8 thoughts on “A forgotten anniversary

  1. Terry Glavin says:

    I had no idea Newfoundland time was a week ahead of us out here on the west coast.
    Which is my joke.
    God guard ye, Newfoundland.

  2. Jim Whyte says:

    Let me describe, as briefly as I can, what my father did on that day 70 years ago. A friend at work had been pestering him to join the Militia for some time, and my father and another friend always replied, “get yourself a war and we will”. Then he went to work one day, and the two of them said to each other, “well, Pete’s got his war, we’d better do what we said”. And they headed downtown to enlist.
    (RIP Sgt Peter Birnie, 48th Highlanders of Canada, d. Sicily, August 1943.)

  3. Bruce Rheinstein says:

    Oh, sure, you guys beat Canada by a week in going to war with Germany, but I’ll bet you didn’t recruit a Zombie Army like Canada did!

  4. Jim Whyte says:

    The Zombie cannot suffer pains,
    No bloody guts, no bloody veins,
    No bloody heart, no bloody brains,
    No re-pro-ductive or-gans….

  5. Bruce Rheinstein says:

    The Left in Canada in World War II
    Socialist History Project http://www2.cddc.vt.edu/marxists/history/canada/socialisthistory/Docs/History/Left-in-WW2.htm
    Over time, the Zombies’ refusal took on an air of dogged heroism. They enjoyed support in the general population, where 50% of those in their 20s opposed conscription for overseas service.
    In November 1944, King ordered that 16,000 conscripts be sent to Europe. In B.C., where most of them were stationed, there was a wave of demonstrations and mutinies. At a base in Terrace B.C., French- and English-speaking troops joined forces, armed themselves, took over the camp, and mounted guns to command the approaches. Popular slogans were “Down with conscription” and “Conscript money as well.” One placard read, “We can end the war here at home.” Another, “Zombies strike back.”
    These disturbances died down, but there were recurring bouts of rioting and sit-down strikes. Half the 16,000 went AWOL and only a fifth of the missing men were ever retrieved—a sure sign of strong community support.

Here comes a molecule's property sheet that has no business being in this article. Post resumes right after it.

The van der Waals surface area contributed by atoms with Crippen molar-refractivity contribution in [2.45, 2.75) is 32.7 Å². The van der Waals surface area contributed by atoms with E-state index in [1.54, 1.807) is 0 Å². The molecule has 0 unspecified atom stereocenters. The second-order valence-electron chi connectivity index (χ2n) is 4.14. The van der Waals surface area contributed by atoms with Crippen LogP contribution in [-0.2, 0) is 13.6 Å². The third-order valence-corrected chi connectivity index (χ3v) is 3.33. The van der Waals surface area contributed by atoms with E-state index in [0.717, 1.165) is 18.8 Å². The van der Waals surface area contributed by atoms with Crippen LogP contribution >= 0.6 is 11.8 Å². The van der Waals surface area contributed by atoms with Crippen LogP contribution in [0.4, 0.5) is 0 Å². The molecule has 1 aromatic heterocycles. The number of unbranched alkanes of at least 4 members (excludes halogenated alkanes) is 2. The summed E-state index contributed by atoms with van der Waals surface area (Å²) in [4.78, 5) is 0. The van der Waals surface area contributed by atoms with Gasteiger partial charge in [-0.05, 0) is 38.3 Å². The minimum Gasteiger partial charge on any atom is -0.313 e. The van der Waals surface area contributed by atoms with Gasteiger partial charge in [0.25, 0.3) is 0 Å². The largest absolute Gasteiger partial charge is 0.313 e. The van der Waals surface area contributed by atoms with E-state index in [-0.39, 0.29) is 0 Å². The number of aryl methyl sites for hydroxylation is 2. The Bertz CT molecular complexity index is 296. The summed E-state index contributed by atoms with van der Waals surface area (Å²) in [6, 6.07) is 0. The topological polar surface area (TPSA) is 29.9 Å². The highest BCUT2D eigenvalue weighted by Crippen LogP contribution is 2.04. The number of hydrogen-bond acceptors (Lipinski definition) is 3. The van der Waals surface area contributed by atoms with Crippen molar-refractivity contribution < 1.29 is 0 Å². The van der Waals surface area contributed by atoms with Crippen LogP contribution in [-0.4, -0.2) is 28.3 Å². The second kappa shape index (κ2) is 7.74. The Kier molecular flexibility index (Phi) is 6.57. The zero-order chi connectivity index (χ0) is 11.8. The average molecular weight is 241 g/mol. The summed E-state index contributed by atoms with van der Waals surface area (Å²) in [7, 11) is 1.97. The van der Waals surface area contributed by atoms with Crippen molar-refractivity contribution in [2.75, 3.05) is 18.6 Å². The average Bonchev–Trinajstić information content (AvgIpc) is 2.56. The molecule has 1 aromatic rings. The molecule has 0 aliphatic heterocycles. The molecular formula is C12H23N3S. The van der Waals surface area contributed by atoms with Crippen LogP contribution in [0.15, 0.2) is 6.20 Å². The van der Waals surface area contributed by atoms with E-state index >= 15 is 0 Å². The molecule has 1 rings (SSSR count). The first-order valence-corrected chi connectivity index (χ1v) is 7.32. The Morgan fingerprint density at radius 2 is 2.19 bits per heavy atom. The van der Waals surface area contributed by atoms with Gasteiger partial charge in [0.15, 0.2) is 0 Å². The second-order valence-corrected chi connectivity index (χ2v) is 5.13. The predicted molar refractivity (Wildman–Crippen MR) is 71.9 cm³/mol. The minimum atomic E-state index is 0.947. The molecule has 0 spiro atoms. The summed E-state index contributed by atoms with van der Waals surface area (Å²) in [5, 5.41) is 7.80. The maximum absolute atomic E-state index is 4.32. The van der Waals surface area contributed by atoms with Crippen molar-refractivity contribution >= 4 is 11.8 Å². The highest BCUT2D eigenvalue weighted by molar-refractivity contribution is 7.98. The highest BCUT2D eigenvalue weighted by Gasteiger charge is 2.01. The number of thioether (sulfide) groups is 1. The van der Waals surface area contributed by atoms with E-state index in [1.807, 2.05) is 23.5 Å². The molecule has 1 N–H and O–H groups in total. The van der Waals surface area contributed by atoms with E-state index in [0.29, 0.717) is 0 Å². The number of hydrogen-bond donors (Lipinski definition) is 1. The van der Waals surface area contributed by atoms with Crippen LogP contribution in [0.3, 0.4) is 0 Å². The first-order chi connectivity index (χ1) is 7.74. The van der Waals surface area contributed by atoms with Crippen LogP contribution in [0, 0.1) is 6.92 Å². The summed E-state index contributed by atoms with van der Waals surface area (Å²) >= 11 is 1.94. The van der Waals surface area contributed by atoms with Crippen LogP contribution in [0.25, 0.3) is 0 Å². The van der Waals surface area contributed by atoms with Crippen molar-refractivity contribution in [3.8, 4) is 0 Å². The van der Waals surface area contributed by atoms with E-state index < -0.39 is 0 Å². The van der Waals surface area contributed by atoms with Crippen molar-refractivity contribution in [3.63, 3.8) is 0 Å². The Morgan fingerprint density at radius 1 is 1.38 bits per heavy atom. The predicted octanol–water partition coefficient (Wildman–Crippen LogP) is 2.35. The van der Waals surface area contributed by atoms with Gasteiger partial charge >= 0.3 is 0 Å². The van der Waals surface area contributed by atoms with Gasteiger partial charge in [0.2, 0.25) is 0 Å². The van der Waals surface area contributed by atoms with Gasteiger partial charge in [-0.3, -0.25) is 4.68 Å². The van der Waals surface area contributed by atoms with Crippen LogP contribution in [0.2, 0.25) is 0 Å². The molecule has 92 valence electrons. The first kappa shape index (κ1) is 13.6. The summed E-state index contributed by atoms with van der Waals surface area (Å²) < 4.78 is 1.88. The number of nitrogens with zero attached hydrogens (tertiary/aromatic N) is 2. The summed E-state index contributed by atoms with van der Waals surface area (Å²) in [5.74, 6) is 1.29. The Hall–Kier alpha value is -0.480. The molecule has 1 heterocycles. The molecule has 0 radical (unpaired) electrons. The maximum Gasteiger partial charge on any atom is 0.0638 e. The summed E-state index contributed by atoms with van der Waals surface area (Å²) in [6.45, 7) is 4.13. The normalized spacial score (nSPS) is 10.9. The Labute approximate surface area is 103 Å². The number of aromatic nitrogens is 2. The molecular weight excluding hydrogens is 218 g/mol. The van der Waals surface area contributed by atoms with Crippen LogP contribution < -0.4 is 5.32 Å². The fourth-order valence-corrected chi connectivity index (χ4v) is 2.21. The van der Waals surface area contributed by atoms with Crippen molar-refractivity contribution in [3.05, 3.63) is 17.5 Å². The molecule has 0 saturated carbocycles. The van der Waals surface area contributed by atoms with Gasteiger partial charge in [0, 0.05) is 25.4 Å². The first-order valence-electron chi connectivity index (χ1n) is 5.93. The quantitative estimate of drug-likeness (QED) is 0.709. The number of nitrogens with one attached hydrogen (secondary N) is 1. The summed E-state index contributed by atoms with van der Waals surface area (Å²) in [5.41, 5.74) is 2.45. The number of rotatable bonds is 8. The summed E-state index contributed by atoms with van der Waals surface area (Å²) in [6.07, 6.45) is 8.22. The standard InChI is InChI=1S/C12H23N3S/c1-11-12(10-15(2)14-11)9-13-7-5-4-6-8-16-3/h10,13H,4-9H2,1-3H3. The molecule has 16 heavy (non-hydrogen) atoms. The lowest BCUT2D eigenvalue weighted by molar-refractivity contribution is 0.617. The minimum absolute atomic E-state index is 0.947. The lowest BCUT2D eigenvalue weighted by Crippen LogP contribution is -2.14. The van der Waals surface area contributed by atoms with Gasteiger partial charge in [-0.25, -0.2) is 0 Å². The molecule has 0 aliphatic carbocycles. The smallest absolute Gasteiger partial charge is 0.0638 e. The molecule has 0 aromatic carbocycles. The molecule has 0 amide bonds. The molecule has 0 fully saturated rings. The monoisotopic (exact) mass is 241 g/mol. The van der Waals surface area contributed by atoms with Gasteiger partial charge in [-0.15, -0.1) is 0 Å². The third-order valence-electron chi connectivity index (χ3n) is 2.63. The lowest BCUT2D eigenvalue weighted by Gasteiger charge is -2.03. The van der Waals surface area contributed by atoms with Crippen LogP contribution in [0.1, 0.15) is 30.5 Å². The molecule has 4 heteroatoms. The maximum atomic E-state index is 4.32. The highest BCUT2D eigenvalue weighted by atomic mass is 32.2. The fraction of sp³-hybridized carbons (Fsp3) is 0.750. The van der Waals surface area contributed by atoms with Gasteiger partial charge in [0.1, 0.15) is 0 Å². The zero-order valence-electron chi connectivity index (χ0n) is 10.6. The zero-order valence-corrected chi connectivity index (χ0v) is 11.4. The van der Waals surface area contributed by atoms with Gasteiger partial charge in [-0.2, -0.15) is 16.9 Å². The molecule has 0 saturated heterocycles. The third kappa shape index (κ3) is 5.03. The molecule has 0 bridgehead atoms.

The hunt for deserters proved hazardous. In Drummondville, Quebec, on 24 February, a 100-man raiding party was attacked by a mob, their vehicles overturned and smashed, while fighting lasted on the streets for three hours, and scores required hospital treatment.
    Even after sending conscripts to Europe, opposition was so high that King had to promise not send them to fight in the Pacific unless they agreed. Result: when Canada’s most powerful and prestigious warship, the HMCS Uganda, was ordered to move against Japan, the crew voted overwhelmingly to end their participation in the war and sailed back to a Canadian port.

  6. Jim Whyte says:

    Intriguing stuff — I remember when I was a kid John Riddell ran for mayor on a sort of Trots ticket (Young Socialists, IIRC). Definitely a hard-core reality-challenged dude.

  7. Bruce Rheinstein says:

    WWII is often referred to as the “good war”, and the people who lived during that time as the “greatest generation”, but that is putting a gloss on a complicated period.
    Pearl Harbor united Americans against a common enemy, but prior to that the anti-war movement was strong on both the right and left. For example, Dalton Trumbo, a communist, published the anti-war novel Johny Got His Gun, in 1939, to keep America out of the war. (He suspended publication after the German invasion of the Soviet Union.)
    Canada never had a Pearl Harbor, and there was always opposition to the war. Many people who did sign up for service were promised they would never have to serve overseas – the so-called Zombie Army.
    Consider the man who was to remake Canada:
    “as a young man [Piere] Trudeau had fascist sympathies, was prone to the routine anti-Semitism of mid-century Quebec francophones, blamed Britain for the Second World War, and spent it riding around Montreal wearing a German helmet.” http://www.macleans.ca/culture/books/article.jsp?content=20060605_127892_127892

Leave a Reply

Fill in your details below or click an icon to log in:

WordPress.com Logo

You are commenting using your WordPress.com account. Log Out /  Change )

Google photo

You are commenting using your Google account. Log Out /  Change )

Twitter picture

You are commenting using your Twitter account. Log Out /  Change )

Facebook photo

You are commenting using your Facebook account. Log Out /  Change )

Connecting to %s